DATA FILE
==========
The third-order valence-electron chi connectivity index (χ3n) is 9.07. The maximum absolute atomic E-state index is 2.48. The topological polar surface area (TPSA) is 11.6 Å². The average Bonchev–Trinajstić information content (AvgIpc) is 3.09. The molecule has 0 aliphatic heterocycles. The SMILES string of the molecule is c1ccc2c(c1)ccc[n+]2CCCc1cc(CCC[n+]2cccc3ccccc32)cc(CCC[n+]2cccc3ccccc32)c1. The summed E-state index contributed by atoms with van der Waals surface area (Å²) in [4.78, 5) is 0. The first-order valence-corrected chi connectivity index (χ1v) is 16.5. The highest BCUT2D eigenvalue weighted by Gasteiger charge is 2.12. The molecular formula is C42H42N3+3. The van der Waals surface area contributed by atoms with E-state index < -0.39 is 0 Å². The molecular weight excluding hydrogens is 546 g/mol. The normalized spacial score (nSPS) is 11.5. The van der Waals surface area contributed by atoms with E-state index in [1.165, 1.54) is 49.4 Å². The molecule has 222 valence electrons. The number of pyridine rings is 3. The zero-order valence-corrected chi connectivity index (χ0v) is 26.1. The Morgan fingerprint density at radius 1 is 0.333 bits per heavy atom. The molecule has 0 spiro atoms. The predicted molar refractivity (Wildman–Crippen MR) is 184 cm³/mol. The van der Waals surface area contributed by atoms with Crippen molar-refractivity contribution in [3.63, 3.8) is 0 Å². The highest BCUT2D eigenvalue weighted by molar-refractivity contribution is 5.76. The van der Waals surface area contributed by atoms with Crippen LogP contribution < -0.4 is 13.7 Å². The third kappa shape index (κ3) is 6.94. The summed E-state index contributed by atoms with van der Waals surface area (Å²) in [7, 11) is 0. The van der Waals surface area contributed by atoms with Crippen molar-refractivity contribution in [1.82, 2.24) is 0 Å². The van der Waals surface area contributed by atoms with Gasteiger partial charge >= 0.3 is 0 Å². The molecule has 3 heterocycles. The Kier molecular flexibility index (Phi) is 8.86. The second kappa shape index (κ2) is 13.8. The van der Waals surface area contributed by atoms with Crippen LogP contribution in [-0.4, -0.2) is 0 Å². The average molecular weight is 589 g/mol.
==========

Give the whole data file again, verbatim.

The third-order valence-electron chi connectivity index (χ3n) is 9.07. The maximum absolute atomic E-state index is 2.48. The topological polar surface area (TPSA) is 11.6 Å². The average Bonchev–Trinajstić information content (AvgIpc) is 3.09. The molecule has 0 aliphatic heterocycles. The SMILES string of the molecule is c1ccc2c(c1)ccc[n+]2CCCc1cc(CCC[n+]2cccc3ccccc32)cc(CCC[n+]2cccc3ccccc32)c1. The summed E-state index contributed by atoms with van der Waals surface area (Å²) in [4.78, 5) is 0. The first-order valence-corrected chi connectivity index (χ1v) is 16.5. The highest BCUT2D eigenvalue weighted by Gasteiger charge is 2.12. The molecular formula is C42H42N3+3. The van der Waals surface area contributed by atoms with E-state index < -0.39 is 0 Å². The molecular weight excluding hydrogens is 546 g/mol. The normalized spacial score (nSPS) is 11.5. The van der Waals surface area contributed by atoms with E-state index in [1.165, 1.54) is 49.4 Å². The molecule has 222 valence electrons. The number of pyridine rings is 3. The zero-order valence-corrected chi connectivity index (χ0v) is 26.1. The Morgan fingerprint density at radius 1 is 0.333 bits per heavy atom. The molecule has 0 spiro atoms. The predicted molar refractivity (Wildman–Crippen MR) is 184 cm³/mol. The van der Waals surface area contributed by atoms with Crippen molar-refractivity contribution in [3.63, 3.8) is 0 Å². The highest BCUT2D eigenvalue weighted by molar-refractivity contribution is 5.76. The van der Waals surface area contributed by atoms with Crippen LogP contribution < -0.4 is 13.7 Å². The third kappa shape index (κ3) is 6.94. The summed E-state index contributed by atoms with van der Waals surface area (Å²) in [7, 11) is 0. The van der Waals surface area contributed by atoms with Crippen molar-refractivity contribution in [1.82, 2.24) is 0 Å². The van der Waals surface area contributed by atoms with Gasteiger partial charge >= 0.3 is 0 Å². The molecule has 3 heterocycles. The Kier molecular flexibility index (Phi) is 8.86. The second kappa shape index (κ2) is 13.8. The van der Waals surface area contributed by atoms with Crippen LogP contribution in [-0.4, -0.2) is 0 Å². The average molecular weight is 589 g/mol.